Arms & Armor Fechterspiel
Original: 15th - 16th century
The problem with creating a training sword that behaves like an accurate weapon is that there is no such thing as a training sword that behaves like an accurate weapon. A weapon is designed with the intent to harm; a training sword is designed to keep the practitioner safe. Fencers in period clearly realized this, and in many of the German fencing manuscripts you can see fighters practicing with blunt swords that have narrow blades. The blades are designed to be narrow so that they can be made with thick edges, which provides extra safety without adding extra weight. In order to keep structural integrity around the tang, the ricasso area is wide.
Arms & Armor has created this wonderful version of these fencing longswords. Called the Fechterspiel
, which roughly means "assault of arms", this training sword is one of the finest of its kind that I have ever held. It is lively in the hand, feels and moves like a real sword, and even looks like it came right off of the pages of a Renaissance fechtbuch. In addition, the sword is one of the safest of its kind that I've ever used: The edge is wide enough to help avoid injuries, the sword is incredibly responsive which helps the user control it, and the blade is flexible enough that, with the addition of a rubber blunt over the tip, thrusting is safe. It can't be ignored that all of these factors mean nothing if the sword is being used by someone who lacks safety equipment, experience and control, but provided that these things are taken into account, the advanced longsword fencer should be quite pleased with this acquisition.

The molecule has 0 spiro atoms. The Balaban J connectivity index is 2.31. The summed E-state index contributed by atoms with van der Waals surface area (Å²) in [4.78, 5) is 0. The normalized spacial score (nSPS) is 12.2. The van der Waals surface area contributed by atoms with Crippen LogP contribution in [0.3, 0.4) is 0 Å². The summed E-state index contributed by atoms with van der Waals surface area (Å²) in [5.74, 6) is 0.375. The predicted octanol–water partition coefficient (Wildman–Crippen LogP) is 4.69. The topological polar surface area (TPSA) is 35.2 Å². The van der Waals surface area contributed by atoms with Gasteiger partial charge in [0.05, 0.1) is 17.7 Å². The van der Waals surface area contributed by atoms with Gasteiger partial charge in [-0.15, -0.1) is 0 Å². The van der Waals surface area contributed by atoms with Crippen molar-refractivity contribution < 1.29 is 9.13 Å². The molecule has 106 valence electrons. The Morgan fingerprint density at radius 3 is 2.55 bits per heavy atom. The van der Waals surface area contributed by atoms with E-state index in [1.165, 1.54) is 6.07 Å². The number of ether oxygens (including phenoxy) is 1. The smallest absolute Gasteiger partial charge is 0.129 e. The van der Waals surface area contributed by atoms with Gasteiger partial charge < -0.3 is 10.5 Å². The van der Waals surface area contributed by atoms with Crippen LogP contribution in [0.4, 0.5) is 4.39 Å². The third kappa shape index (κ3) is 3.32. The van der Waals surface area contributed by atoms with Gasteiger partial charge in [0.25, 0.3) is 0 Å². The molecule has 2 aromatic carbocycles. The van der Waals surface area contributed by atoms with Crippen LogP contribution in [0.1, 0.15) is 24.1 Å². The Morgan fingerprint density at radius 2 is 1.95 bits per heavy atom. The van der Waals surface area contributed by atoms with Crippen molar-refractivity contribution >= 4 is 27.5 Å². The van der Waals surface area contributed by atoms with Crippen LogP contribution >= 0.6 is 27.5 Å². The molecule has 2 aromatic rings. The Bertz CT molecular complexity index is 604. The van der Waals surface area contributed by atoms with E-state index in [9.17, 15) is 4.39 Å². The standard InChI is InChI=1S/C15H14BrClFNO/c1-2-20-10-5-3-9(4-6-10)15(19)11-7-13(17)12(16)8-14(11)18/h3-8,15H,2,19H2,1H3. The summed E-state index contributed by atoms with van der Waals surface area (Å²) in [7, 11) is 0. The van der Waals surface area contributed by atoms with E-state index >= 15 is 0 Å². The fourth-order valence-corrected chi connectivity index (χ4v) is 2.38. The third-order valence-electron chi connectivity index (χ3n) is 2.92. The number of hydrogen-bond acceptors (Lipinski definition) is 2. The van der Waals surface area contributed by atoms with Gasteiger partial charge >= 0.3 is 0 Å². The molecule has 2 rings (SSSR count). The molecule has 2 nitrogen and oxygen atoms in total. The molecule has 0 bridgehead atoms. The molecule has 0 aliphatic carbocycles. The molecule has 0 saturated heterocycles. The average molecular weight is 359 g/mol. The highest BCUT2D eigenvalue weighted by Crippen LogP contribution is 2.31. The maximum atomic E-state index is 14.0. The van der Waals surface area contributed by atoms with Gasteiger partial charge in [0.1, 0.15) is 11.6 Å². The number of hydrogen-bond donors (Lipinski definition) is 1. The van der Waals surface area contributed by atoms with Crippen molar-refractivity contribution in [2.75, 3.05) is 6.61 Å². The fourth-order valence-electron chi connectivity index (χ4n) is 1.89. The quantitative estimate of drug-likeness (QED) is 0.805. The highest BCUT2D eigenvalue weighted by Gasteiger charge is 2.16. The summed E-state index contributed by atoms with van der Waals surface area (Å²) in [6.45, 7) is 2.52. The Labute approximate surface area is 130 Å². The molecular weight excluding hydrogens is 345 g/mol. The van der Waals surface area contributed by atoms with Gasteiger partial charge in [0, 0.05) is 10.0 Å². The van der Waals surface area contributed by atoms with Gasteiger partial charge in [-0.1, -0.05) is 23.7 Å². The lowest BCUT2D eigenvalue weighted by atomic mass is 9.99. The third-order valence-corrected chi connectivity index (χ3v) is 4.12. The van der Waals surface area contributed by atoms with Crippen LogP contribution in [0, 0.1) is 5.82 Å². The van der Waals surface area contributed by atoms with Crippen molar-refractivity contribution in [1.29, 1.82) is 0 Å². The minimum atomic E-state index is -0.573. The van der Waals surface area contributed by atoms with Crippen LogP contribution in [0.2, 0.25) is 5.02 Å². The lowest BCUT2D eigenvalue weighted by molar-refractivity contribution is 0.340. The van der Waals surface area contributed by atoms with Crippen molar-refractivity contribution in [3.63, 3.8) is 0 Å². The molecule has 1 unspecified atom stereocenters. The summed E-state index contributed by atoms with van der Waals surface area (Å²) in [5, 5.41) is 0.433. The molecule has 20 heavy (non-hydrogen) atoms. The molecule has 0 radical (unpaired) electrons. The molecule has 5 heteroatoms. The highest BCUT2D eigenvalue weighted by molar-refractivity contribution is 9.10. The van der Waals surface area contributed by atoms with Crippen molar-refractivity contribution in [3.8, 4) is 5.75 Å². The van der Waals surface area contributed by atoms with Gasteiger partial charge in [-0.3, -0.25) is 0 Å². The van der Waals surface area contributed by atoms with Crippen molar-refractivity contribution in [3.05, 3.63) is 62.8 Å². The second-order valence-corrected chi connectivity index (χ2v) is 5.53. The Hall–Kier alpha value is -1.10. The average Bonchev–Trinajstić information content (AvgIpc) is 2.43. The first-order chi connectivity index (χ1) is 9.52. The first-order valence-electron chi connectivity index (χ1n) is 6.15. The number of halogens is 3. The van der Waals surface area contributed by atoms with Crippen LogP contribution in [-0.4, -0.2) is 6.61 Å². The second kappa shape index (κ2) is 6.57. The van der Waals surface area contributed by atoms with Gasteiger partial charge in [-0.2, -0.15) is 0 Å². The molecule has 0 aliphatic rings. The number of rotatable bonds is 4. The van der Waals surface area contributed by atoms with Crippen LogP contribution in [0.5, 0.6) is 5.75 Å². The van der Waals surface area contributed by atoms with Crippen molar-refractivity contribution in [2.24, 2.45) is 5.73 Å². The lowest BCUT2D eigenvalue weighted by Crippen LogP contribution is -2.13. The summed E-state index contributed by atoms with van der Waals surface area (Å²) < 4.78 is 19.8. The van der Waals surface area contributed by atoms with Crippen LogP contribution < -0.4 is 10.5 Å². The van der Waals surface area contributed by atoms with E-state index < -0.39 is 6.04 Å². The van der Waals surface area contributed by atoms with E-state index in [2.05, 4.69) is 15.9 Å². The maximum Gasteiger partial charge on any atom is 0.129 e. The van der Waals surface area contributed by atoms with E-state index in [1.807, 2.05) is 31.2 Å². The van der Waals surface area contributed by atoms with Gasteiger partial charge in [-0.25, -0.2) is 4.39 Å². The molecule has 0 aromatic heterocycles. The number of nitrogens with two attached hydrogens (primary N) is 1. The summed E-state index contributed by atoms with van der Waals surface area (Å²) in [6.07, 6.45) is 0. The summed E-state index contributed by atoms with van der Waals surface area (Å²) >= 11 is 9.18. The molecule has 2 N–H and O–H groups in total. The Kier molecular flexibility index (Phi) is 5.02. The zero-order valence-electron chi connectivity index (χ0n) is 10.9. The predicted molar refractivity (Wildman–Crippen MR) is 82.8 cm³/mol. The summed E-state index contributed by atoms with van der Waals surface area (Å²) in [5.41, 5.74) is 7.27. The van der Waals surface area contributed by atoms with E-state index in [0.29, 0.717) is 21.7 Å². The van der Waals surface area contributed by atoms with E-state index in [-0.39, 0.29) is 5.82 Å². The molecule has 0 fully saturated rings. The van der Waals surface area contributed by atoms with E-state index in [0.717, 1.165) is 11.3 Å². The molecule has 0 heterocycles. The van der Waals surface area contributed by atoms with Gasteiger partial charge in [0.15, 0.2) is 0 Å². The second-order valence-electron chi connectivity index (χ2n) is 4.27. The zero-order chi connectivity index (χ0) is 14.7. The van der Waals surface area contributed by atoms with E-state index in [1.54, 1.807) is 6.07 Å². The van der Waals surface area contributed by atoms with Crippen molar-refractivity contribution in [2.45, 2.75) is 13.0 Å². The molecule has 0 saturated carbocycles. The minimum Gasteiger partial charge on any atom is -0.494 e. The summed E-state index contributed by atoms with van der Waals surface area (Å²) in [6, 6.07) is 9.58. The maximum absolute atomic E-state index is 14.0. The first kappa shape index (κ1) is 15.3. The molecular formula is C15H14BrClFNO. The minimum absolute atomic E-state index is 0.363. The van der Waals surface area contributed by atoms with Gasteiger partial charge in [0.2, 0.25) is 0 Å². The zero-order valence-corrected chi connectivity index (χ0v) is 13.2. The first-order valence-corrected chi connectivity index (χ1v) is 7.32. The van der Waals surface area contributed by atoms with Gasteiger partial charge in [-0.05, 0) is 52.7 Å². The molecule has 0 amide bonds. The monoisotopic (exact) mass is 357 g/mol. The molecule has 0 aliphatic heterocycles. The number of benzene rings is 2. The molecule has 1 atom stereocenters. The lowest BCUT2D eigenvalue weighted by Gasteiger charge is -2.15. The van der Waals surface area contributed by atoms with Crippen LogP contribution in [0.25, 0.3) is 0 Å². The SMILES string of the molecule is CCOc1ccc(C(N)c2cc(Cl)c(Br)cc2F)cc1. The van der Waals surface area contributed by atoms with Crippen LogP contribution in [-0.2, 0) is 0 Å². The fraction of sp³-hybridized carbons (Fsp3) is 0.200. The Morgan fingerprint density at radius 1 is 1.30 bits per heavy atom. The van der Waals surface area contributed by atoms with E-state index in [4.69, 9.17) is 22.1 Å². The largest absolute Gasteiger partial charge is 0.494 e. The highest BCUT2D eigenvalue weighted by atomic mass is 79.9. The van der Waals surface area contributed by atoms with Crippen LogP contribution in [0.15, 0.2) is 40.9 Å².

See our hands-on review
for more information on this sword.
Overall length: 48"
Weight: 3.2 pounds
Width of guard: 9"
Blade: 37.5" long; 1.75" wide below guard
Grip length: 8"
Point of Balance (PoB): 2.875" from guard
Center of Percussion (CoP): ~25" from guard
Maker: Arms & Armor